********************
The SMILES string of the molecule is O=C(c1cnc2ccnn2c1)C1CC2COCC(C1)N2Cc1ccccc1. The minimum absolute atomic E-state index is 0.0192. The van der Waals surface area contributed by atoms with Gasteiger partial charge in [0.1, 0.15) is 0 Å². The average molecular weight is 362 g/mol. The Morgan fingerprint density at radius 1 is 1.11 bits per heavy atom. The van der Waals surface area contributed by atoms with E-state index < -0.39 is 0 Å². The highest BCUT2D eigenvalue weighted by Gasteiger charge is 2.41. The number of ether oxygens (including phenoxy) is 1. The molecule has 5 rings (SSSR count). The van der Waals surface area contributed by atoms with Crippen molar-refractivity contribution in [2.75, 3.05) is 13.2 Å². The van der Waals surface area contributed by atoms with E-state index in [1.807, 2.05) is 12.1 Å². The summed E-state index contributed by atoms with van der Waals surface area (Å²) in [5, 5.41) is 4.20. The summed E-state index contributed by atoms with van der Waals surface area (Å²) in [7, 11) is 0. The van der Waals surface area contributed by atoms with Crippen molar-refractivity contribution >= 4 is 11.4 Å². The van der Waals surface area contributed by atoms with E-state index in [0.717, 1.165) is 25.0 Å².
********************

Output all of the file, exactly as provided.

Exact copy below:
The SMILES string of the molecule is O=C(c1cnc2ccnn2c1)C1CC2COCC(C1)N2Cc1ccccc1. The minimum absolute atomic E-state index is 0.0192. The van der Waals surface area contributed by atoms with Gasteiger partial charge in [0.1, 0.15) is 0 Å². The average molecular weight is 362 g/mol. The Morgan fingerprint density at radius 1 is 1.11 bits per heavy atom. The van der Waals surface area contributed by atoms with E-state index < -0.39 is 0 Å². The highest BCUT2D eigenvalue weighted by Gasteiger charge is 2.41. The number of ether oxygens (including phenoxy) is 1. The molecule has 5 rings (SSSR count). The van der Waals surface area contributed by atoms with Crippen molar-refractivity contribution in [2.75, 3.05) is 13.2 Å². The van der Waals surface area contributed by atoms with E-state index in [1.807, 2.05) is 12.1 Å². The summed E-state index contributed by atoms with van der Waals surface area (Å²) in [5, 5.41) is 4.20. The summed E-state index contributed by atoms with van der Waals surface area (Å²) in [7, 11) is 0. The van der Waals surface area contributed by atoms with Crippen molar-refractivity contribution >= 4 is 11.4 Å². The van der Waals surface area contributed by atoms with E-state index in [0.717, 1.165) is 25.0 Å².